Still Broken - Understanding the...
The debate over health care policy in the U. S. did not end when President Obama signed the landmark Patient Protection and Affordable Care Act (PPACA) on March 23, 2010. Since then, half the states have sued and federal judges have issued conflicting rulings about the law's constitutionality. In addition, the new Republican-controlled House of Representatives voted to repeal it, and Republicans have pledged to bring it up again during negotiations over the 2012 federal budget.
The continuing controversies over PPACA are only one reason that Still Broken: Understanding the U.S. Health Care System is a must-read for engaged citizens, policymakers, students, and scholars alike. The book takes a close look at our problems, proposes solutions to them, and explains how to navigate our political system to effect positive change. It will help readers:
* Assess the arguments made by partisans on both sides of the continuing debate.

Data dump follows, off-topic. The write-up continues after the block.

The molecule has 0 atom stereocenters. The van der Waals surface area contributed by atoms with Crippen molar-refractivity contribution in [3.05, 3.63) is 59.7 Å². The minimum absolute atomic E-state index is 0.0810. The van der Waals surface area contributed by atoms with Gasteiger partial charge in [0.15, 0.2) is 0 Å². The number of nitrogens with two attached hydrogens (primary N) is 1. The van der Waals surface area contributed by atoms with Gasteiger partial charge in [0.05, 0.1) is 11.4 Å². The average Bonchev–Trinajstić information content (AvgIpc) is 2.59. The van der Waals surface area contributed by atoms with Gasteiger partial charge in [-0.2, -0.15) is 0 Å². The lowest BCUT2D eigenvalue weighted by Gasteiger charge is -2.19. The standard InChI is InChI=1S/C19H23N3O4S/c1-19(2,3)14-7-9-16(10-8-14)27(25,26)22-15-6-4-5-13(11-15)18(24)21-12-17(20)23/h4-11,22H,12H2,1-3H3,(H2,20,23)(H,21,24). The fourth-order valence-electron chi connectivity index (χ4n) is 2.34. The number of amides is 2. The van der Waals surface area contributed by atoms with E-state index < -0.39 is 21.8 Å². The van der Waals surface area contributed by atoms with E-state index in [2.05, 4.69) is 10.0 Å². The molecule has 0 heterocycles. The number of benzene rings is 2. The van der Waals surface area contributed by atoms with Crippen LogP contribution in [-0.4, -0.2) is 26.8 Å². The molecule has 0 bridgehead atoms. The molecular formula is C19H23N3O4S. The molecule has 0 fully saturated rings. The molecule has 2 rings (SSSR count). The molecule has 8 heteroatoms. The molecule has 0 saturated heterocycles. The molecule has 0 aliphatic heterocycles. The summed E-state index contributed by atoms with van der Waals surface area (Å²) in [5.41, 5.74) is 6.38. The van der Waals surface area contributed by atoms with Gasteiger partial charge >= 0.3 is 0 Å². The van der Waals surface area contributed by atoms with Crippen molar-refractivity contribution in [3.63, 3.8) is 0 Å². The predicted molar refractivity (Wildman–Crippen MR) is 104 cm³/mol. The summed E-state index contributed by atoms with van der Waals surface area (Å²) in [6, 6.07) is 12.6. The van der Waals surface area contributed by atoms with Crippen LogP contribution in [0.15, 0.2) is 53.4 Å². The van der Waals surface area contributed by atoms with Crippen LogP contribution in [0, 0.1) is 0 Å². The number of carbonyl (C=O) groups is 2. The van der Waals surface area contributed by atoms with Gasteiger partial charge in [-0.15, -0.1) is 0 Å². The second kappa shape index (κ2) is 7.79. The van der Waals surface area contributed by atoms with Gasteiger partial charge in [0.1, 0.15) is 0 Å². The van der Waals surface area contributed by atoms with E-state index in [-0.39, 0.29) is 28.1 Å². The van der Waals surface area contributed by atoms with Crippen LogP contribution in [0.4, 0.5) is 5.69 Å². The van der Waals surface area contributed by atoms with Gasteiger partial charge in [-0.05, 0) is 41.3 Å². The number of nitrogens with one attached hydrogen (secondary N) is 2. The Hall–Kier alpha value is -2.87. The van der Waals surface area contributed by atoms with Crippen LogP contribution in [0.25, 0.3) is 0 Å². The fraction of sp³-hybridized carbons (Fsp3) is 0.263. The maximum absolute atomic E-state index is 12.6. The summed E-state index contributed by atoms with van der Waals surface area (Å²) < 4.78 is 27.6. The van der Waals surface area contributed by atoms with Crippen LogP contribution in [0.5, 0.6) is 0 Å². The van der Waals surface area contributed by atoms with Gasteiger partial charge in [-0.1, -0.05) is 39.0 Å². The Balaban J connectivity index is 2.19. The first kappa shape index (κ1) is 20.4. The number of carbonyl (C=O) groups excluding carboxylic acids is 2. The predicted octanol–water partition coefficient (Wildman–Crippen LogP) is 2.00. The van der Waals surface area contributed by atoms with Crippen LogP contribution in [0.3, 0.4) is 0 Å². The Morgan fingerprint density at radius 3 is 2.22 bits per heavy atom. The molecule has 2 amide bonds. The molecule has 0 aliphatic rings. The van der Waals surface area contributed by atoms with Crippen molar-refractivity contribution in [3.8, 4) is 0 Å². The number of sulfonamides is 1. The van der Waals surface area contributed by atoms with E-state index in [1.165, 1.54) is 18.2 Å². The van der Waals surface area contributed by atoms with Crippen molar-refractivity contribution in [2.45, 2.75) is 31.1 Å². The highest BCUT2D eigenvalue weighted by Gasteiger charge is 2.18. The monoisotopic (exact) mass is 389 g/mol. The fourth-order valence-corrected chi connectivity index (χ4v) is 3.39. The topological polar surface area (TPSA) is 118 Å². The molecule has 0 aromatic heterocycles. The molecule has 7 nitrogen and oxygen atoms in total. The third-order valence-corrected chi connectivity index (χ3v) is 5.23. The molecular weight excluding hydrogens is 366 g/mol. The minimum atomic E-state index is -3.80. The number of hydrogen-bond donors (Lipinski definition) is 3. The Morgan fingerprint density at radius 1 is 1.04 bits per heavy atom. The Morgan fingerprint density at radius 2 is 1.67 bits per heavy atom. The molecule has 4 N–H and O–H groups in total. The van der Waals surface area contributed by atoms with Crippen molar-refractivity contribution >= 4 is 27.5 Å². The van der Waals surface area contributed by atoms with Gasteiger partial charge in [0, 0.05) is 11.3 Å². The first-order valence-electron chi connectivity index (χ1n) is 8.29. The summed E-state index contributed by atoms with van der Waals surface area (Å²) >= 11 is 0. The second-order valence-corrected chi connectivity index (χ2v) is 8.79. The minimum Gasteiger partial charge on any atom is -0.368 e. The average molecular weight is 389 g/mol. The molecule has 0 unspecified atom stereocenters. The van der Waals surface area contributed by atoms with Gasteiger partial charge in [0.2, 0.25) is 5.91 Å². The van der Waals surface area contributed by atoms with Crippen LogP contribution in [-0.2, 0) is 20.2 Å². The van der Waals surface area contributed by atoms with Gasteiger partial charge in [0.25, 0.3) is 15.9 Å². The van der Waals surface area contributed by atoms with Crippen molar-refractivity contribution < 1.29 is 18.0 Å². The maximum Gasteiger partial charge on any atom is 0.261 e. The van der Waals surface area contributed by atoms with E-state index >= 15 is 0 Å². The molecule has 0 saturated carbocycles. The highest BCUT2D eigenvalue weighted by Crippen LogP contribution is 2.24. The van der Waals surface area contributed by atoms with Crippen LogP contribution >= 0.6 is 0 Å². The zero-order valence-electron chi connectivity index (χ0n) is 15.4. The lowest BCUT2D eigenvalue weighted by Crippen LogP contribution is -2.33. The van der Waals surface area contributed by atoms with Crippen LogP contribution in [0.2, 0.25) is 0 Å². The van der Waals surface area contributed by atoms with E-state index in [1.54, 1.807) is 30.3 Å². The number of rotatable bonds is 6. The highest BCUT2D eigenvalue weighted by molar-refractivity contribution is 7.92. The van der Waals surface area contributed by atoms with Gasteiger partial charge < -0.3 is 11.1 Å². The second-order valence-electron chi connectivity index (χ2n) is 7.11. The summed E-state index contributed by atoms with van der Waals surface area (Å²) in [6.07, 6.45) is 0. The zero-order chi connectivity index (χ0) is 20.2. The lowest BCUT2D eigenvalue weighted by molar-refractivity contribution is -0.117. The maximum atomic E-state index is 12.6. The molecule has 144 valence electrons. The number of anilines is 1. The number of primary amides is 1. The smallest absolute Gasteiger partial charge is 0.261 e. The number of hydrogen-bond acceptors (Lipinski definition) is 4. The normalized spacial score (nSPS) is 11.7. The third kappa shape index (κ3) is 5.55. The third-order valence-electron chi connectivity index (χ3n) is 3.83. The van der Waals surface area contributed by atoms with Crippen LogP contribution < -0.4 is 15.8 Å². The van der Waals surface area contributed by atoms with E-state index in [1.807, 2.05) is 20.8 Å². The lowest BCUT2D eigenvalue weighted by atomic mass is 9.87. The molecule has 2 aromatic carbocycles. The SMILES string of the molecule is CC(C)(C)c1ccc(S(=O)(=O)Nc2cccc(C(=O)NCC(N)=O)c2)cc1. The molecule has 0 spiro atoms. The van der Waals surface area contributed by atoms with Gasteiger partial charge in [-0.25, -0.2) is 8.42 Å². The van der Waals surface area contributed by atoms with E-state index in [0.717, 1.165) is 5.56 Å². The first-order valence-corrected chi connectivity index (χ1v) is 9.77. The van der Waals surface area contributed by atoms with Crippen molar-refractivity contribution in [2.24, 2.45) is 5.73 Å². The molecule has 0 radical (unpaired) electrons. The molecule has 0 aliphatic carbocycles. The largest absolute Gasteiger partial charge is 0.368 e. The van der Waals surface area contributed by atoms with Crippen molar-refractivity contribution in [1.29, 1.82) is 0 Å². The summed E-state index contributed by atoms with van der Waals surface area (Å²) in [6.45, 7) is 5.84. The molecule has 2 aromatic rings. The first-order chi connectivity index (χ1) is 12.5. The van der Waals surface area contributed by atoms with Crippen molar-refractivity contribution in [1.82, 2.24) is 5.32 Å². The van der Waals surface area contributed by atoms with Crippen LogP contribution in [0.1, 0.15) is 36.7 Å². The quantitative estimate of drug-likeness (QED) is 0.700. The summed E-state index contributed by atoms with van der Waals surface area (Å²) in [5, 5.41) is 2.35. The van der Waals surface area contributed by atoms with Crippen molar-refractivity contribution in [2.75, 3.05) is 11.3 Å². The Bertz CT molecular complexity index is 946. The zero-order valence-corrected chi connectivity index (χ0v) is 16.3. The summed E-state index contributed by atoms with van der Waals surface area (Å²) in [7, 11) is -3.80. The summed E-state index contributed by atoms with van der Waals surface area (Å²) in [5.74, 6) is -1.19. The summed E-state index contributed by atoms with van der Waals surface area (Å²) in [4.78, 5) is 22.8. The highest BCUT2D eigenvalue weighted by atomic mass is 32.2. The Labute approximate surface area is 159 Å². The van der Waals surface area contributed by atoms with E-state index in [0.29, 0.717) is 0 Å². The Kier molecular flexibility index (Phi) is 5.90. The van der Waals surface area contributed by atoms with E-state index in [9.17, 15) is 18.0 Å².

* Understand why President Obama was able to get Congress to pass a comprehensive reform bill even though most of his predecessors tried and failed.
* Understand why so many Americans are either confused about its value or actually oppose it.
In the book's first part, Stephen M. Davidson paints a lucid picture of the way that the health system works and the forces that produced the monumental problems that we face today. Then, he makes a compelling case for overhauling our system, offering six elements for inclusion in any plan for change. Davidson devotes the last three chapters to a detailed examination of the politics of reform. This assessment will help readers to appreciate both the political achievement represented by passage of the new law and the reasons that opposition to the law remains so widespread, despite all the good it does for the public. Whatever compromises, if any, are accepted by negotiators in the end, the book makes clear why, to fully solve the system's problems, the underlying goal must be to change incentives for all players who participate in the system and, finally, why this goal cannot be achieved by relying solely on market-based solutions. Davidson's captivating and persuasive book demonstrates that only a solution with a large public-sector role can lead us to real reform.